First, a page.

You seem to forget that not all viewpoints are correct. If someone is wrong, it is the duty of someone who knows what he is talking about to correct that viepoint. Some viewpoints, such as the abortion issue, religion, personal worldview, etc. are subjective and in so many words, a matter of taste. However, science is not a matter of subjective taste!!! In science, hypotheses and theories are either supported or falsified. You cannot agree that the Germ Theory of Disease or the Cell Theory or the Heliocentric Theory or the Theory of Relitivity or (insert a scientific theory here) are correct and can be "believed" while the Theories of Common Descent, Speciation, Evolution, Gradualism and Natural Selection are a "matter of taste". Theories have to be based on serious work backed up by mountains of evidence. By saying that the Theory of Common Descent is wrong is akin to saying that Earth does not revolve around Sun! You cannot pick and choose what you want to believe in science like you can your favorite ice cream! Picking and choosing is what creationists and ID proponents do.

You cannot compromise in science. Either the theory wins out or it is proven wrong. Science is a cut-throat operation. There is no middle ground. Theories can be modified, but that is not compromise. Two sides in a scientific argument don't say "I will support your idea if you include or support mine". Science is not democratic. There are no votes. Theories are supported or rejected. Playing on the democratic "ideals" of our country in order to gain popular support for either an overwhelmingly disproven idea such as creationism or an idea that is not based on any hard evidence or experimentation of its own such as ID is shameful, deceitful and inexcusable. You follow the principles of St. Augustine when he advocated the suppression of truth that is contradictory to the faith. In other words, you lie in order to get people to support your subjective "truth". Hmm, I smell hypocrisy!

Don't worry, I am having a good day! Smiles all around. I hope you have a good day as well. Or, barring that, make up a good day for yourself. You seem to be good at making things up :)


This message is a reply to:
 Message 19 by Limbo, posted 05-16-2005 7:17 PM Limbo has responded

Replies to this message:
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Limbo
Inactive Member


Message 21 of 91 (208942)
05-17-2005 3:26 AM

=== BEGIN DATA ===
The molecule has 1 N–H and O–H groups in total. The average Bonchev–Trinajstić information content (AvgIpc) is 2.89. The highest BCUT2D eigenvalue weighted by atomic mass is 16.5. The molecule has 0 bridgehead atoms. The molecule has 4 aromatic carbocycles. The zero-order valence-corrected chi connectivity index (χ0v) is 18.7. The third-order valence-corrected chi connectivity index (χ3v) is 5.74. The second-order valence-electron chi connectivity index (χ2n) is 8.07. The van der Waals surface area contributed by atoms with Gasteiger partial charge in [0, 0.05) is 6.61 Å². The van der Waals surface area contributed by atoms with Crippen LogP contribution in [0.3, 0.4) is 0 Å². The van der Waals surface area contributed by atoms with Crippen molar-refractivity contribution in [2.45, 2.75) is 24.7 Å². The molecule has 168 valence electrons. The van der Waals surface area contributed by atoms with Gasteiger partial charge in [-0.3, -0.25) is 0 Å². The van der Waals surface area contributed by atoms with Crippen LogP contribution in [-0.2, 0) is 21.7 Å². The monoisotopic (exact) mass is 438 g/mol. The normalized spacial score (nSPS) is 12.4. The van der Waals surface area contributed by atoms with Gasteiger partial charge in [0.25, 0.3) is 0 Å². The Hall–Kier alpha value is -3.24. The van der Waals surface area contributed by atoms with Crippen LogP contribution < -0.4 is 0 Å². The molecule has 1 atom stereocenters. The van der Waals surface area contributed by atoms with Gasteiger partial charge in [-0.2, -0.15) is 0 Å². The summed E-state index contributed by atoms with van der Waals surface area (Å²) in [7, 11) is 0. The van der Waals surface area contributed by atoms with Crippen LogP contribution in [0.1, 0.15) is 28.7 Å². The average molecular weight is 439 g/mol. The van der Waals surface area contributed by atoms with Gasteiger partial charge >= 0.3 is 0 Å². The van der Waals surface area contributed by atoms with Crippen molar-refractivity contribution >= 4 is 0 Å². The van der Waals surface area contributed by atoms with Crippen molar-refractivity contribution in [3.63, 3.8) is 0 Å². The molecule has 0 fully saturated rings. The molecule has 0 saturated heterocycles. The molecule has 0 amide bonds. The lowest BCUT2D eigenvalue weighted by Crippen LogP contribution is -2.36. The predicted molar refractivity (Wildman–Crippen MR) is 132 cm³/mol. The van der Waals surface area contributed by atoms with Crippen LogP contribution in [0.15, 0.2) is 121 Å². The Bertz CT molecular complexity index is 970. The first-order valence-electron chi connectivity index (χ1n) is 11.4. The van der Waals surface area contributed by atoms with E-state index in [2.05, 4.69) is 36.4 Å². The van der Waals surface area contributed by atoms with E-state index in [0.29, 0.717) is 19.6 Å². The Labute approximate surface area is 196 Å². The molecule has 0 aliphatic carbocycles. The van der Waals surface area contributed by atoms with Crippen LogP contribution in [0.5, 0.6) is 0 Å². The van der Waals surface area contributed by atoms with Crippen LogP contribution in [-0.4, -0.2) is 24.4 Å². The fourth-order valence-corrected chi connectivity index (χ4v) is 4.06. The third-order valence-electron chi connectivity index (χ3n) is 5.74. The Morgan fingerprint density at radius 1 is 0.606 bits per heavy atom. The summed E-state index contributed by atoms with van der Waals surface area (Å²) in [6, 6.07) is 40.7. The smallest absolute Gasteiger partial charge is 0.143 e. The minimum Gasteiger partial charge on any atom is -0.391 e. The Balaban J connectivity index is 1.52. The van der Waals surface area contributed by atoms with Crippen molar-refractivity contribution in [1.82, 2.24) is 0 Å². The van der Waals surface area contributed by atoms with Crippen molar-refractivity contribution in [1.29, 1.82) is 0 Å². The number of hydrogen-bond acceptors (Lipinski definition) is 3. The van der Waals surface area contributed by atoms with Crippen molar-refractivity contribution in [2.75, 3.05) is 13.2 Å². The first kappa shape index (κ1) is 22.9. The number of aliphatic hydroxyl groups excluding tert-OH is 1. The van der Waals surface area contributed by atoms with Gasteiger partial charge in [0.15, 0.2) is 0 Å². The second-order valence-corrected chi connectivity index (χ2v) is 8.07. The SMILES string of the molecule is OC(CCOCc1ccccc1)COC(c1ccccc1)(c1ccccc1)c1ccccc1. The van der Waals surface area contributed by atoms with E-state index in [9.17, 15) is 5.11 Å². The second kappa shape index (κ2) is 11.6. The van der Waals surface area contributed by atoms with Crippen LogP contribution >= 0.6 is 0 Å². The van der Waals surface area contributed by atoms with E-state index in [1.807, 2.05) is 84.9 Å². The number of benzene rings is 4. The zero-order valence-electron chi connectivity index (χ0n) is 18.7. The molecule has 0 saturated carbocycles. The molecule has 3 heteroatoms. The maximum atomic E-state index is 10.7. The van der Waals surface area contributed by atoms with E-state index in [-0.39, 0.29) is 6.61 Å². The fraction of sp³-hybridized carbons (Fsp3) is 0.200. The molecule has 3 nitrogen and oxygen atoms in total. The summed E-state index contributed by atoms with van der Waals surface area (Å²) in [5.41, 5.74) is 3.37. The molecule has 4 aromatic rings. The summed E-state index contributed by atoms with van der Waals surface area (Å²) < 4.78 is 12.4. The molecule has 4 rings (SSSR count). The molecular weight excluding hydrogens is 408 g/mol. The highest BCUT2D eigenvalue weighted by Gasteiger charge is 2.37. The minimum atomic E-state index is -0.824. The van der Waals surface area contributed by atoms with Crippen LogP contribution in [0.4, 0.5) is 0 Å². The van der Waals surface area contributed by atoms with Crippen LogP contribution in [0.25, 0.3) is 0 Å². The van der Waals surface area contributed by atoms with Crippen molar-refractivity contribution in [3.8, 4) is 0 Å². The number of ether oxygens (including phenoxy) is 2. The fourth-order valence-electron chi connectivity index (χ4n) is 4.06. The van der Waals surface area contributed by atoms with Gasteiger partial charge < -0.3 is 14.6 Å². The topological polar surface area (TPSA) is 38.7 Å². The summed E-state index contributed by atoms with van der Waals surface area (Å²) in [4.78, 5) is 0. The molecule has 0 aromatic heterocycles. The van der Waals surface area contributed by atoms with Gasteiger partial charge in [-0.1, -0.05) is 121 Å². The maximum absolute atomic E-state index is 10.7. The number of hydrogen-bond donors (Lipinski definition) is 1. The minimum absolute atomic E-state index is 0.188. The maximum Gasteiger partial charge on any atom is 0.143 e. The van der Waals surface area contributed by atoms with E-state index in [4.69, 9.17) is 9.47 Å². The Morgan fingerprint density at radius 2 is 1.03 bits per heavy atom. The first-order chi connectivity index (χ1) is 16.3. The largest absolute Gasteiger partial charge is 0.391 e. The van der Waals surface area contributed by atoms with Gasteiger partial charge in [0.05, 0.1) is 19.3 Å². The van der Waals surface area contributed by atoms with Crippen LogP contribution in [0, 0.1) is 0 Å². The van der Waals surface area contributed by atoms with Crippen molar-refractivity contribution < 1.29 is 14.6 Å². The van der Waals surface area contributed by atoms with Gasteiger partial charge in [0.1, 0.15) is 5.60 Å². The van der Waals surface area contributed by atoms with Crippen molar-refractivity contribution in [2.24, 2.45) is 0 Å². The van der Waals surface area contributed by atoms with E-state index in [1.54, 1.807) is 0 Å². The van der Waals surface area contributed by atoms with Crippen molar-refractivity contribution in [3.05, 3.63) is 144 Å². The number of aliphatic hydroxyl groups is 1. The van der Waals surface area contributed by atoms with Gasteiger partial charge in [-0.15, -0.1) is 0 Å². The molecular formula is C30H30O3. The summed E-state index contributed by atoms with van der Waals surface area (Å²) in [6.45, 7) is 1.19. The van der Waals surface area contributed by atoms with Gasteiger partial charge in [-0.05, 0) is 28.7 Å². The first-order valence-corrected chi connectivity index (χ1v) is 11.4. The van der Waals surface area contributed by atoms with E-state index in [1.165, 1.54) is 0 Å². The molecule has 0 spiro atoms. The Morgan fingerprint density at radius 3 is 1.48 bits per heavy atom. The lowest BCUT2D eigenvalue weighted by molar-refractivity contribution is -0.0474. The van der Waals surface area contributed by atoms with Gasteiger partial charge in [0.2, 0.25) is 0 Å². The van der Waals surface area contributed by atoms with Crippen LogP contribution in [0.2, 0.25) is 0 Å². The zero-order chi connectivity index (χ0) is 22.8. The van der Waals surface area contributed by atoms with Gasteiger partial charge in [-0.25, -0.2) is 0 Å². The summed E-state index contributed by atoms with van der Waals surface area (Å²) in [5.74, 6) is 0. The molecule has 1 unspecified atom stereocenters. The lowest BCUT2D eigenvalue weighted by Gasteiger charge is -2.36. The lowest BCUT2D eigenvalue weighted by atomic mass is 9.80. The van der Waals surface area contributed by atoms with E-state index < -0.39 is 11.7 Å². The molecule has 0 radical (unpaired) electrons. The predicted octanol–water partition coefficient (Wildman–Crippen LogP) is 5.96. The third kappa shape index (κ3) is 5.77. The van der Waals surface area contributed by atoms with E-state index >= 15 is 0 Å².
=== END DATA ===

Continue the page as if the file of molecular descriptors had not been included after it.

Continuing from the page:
Reply to: Message 20 by hitchy
05-17-2005 2:13 AM


Re: The Full Biology Curriculum
quote:
Your comment about "confirming your narrow philosophy and worldview" is misused. You think that we are wrong b/c science operates on narrow principles. That is actually the foundation of any field. Once you go outside the narrow principles of your field, you are no longer talking about science, religion, music, etc. You seem to want to include so much into science that it would no longer be science. That is exactly what will happen when ID is pushed into biology. (I believe you can find many discussions on why ID is not science elsewhere on this site.)

I guess I disagree. ID is science in its own right, its just not mainstream. And the definition of mainstream is too narrow, custom designed to protect the status quo.

Mainstream science looks all the way back...and everything is accidental says science. No room anywhere for another interpretation of the evidence, not just biology. Im sorry, but no matter how you slice it, thats narrow.

The big bang, the formation of the Earth, and of course, abiogenesis and then ToE. Its a package deal...no designer allowed...and the name of the package is ??? Secularism? Naturalism? Atheism? Darwinism?

I guess 'Darwinism', to me, is someone who takes the 'package deal' and then fights to keep criticisms of ToE out of school, and ID out of science. A Darwinist, to me, accepts whatever mainstream science tells them about life, the universe, and everything.

quote:
According to Richard Dawkins “the evidence of evolution reveals a universe without design.” Moreover, “Darwin made it possible to be an intellectually fulfilled atheist.”
—Richard Dawkins, The Blind Watchmaker, 1986

Are Richard Dawkins claims within the realm of evolutionary science? Seems to me he is talking about design. And religion.

This message has been edited by Limbo, 05-17-2005 04:44 AM

This message has been edited by Limbo, 05-17-2005 04:47 AM


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Replies to this message:
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Dr Cresswell
Inactive Member


Message 22 of 91 (208955)
05-17-2005 5:18 AM
Reply to: Message 19 by Limbo
05-16-2005 7:17 PM


quote:
I recommened that they discuss the philosophical and social implications of Darwinism
But, is that Philosophy of Science? Or, as I would say, philosophy that's been developed from science but not inherent within the science itself?

The Theory of Evolution is simple. There is variety within species, and genetic mutation adds to that pool of variation. Natural selection acts upon that variation within isolated populations, with some varients favourably passed on as they aid reproductive success of the population in the environment the population is in. Isolated populations thus develop different variations, ultimately leading to speciation. What "philosophical and social implications" are there in that theory?


This message is a reply to:
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Dr Cresswell
Inactive Member


Message 23 of 91 (208958)
05-17-2005 5:28 AM
Reply to: Message 20 by hitchy